* The most radical preservation strategy is to reinterpret the work each time it is re-created. This would mean to ask what contemporary medium would have the metaphoric value of the original medium. This would not always be possible and it is a dangerous technique when not warranted by the artist.

Although emulation as a preservation strategy in the first instant has been used when the preservation problems involved computers it can of course be used to the substitution or refabrication of the components of any artwork. It will in the future when video is totally an digital technique and if you preserve the old analogue video tapes to digital carriers also be an important strategy concerning preservation of video art.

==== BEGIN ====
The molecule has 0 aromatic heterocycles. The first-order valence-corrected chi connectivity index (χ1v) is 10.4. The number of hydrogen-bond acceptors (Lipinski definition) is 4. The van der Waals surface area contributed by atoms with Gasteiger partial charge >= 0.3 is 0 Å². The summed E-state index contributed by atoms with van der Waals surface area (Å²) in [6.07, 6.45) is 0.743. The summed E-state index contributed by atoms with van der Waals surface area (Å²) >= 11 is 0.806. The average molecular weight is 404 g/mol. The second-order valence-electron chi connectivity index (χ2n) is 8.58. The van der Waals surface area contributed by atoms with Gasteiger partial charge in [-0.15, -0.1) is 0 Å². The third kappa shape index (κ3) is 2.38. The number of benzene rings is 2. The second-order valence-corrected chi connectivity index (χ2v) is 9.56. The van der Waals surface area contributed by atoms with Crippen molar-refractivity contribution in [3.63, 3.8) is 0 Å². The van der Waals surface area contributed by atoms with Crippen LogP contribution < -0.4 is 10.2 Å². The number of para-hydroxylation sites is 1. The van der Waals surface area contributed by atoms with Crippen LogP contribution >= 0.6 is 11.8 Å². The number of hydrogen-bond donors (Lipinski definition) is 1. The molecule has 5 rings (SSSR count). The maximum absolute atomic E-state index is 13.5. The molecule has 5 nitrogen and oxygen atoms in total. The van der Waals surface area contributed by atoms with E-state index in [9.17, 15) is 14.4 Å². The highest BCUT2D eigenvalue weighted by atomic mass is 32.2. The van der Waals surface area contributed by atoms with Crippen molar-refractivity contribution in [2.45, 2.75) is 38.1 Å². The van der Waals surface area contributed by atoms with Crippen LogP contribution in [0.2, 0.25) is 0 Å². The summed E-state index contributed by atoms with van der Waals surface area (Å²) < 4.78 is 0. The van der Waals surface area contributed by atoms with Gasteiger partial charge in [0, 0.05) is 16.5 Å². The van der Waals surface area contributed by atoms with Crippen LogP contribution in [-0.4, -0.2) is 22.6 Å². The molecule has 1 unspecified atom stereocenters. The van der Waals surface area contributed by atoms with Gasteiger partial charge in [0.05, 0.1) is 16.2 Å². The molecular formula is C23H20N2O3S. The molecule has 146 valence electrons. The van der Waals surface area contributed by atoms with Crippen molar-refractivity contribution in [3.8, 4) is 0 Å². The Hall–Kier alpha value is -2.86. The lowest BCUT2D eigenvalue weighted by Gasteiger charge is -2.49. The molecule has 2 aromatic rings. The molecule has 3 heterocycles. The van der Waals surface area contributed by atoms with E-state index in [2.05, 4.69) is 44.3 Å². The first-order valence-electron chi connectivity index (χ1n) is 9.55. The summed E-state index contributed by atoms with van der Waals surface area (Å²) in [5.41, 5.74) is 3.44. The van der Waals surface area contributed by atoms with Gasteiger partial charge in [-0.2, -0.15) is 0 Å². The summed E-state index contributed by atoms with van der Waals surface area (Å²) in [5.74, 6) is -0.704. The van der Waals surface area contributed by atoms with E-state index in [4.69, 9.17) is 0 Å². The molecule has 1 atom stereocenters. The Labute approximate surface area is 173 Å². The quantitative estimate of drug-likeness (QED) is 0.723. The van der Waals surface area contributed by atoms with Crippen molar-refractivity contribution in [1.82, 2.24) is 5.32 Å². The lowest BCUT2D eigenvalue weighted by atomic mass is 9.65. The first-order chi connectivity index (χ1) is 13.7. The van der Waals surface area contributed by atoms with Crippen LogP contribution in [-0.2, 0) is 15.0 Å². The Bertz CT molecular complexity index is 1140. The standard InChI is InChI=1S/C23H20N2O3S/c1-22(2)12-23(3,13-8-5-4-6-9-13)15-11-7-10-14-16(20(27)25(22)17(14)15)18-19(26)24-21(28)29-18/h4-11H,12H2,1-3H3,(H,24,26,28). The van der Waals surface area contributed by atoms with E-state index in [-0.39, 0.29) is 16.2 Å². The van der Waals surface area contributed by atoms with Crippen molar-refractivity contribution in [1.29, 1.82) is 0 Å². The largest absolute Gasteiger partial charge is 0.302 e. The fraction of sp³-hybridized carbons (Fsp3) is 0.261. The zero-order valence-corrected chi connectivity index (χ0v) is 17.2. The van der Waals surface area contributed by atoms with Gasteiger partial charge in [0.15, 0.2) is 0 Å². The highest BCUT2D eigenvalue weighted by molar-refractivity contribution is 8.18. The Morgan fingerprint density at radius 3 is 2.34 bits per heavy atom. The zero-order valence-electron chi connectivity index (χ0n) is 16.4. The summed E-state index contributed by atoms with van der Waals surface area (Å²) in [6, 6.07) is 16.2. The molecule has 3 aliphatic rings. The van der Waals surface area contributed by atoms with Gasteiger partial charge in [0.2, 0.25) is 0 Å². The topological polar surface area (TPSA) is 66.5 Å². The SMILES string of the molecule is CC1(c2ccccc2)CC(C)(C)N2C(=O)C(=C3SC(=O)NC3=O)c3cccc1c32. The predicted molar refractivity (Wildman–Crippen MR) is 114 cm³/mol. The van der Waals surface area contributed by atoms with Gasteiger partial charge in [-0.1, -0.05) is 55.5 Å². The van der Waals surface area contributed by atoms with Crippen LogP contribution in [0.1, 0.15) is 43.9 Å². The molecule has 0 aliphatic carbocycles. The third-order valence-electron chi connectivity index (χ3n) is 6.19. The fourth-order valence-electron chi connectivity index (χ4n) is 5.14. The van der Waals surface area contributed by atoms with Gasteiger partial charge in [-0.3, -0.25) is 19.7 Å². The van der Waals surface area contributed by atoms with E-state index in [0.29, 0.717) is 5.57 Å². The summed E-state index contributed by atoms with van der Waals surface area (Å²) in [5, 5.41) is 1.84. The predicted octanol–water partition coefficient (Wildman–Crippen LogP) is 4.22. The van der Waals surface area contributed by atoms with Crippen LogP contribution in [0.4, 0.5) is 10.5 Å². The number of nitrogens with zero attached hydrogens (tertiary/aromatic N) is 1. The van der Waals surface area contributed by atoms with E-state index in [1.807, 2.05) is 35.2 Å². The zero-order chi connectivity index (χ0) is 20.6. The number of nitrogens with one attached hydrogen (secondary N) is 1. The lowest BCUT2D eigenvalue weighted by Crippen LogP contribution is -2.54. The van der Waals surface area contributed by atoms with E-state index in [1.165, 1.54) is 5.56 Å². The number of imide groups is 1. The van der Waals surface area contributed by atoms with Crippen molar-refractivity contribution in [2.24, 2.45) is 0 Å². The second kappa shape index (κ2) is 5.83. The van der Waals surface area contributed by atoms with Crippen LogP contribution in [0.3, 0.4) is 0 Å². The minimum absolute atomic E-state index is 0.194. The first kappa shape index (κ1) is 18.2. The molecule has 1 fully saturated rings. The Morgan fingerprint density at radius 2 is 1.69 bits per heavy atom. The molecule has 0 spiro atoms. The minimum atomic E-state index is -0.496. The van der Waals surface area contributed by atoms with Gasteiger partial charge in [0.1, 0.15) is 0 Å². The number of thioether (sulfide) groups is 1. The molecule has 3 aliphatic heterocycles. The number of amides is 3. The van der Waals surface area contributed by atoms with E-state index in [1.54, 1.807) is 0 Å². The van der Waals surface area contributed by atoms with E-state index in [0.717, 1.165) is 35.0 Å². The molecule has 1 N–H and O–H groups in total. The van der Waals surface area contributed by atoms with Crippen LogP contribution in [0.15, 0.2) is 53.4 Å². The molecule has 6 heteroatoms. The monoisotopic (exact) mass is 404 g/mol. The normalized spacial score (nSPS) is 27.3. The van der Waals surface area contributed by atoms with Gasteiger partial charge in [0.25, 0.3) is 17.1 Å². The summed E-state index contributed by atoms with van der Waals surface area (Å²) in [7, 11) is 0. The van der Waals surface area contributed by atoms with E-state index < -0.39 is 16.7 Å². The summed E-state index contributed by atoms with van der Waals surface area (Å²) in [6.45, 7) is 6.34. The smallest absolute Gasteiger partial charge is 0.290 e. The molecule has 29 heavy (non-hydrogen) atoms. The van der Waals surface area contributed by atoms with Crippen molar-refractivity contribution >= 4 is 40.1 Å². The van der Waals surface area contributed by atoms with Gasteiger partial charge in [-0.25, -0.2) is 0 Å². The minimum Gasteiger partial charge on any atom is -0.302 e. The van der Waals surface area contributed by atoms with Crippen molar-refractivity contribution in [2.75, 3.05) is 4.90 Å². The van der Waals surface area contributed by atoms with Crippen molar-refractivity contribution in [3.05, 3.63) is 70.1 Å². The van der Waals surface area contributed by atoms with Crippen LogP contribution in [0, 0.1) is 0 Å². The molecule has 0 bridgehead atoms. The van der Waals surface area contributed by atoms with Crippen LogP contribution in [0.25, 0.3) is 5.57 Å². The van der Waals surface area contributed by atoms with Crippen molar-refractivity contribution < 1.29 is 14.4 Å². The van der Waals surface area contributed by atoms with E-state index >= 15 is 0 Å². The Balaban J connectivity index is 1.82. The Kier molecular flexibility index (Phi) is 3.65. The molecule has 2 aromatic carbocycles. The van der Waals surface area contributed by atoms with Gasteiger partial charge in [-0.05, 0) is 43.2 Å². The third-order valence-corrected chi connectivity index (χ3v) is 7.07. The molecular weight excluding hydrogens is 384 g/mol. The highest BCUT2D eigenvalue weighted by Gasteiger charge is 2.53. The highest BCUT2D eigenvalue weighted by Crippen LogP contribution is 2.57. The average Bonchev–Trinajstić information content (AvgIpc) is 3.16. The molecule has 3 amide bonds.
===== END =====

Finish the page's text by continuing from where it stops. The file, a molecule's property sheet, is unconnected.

You could talk about hardware-for hardware emulation if you substitute or refabricate the equipment or material of an artwork, about software-for-software emulation when a program emulates another kind of software, and about software-for-hardware emulation when new software impersonates old hardware and you simulate a program’s original hardware environment on a machine that it was not intended to run it.

NB: For a more thorough, detailed and specialised treatment of emulation-strategy see some of the texts mentioned in the notes and referencies in these texts!
You can findt a meticulous explanation of emulation as a preservation technique you should go to texts by Jeff Rosenberg (4) (5). If you prefer – first – to get “emulation in a nutshell” then go to a text by David Holdsworth and Paul Wheatley (6).